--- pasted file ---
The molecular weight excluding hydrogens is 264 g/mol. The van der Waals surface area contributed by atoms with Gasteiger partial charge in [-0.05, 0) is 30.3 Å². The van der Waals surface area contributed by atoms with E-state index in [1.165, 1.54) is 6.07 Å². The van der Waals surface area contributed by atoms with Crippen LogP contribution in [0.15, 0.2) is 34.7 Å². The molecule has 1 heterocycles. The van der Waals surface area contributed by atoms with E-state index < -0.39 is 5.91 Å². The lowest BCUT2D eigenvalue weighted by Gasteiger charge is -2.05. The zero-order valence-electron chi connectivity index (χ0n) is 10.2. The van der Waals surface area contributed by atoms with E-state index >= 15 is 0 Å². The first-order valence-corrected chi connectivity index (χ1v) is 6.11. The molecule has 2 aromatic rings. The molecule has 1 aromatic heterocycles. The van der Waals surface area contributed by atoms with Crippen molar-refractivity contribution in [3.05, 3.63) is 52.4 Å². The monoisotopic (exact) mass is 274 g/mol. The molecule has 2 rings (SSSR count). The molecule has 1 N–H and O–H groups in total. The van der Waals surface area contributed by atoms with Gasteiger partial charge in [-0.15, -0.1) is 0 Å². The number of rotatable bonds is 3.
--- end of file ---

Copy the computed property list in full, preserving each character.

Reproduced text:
The molecular weight excluding hydrogens is 264 g/mol. The van der Waals surface area contributed by atoms with Gasteiger partial charge in [-0.05, 0) is 30.3 Å². The van der Waals surface area contributed by atoms with E-state index in [1.165, 1.54) is 6.07 Å². The van der Waals surface area contributed by atoms with Crippen LogP contribution in [0.15, 0.2) is 34.7 Å². The molecule has 1 heterocycles. The van der Waals surface area contributed by atoms with E-state index < -0.39 is 5.91 Å². The lowest BCUT2D eigenvalue weighted by Gasteiger charge is -2.05. The zero-order valence-electron chi connectivity index (χ0n) is 10.2. The van der Waals surface area contributed by atoms with E-state index >= 15 is 0 Å². The first-order valence-corrected chi connectivity index (χ1v) is 6.11. The molecule has 2 aromatic rings. The molecule has 1 aromatic heterocycles. The van der Waals surface area contributed by atoms with Crippen molar-refractivity contribution in [3.05, 3.63) is 52.4 Å². The monoisotopic (exact) mass is 274 g/mol. The molecule has 2 rings (SSSR count). The molecule has 1 N–H and O–H groups in total. The van der Waals surface area contributed by atoms with Gasteiger partial charge in [-0.15, -0.1) is 0 Å². The number of rotatable bonds is 3.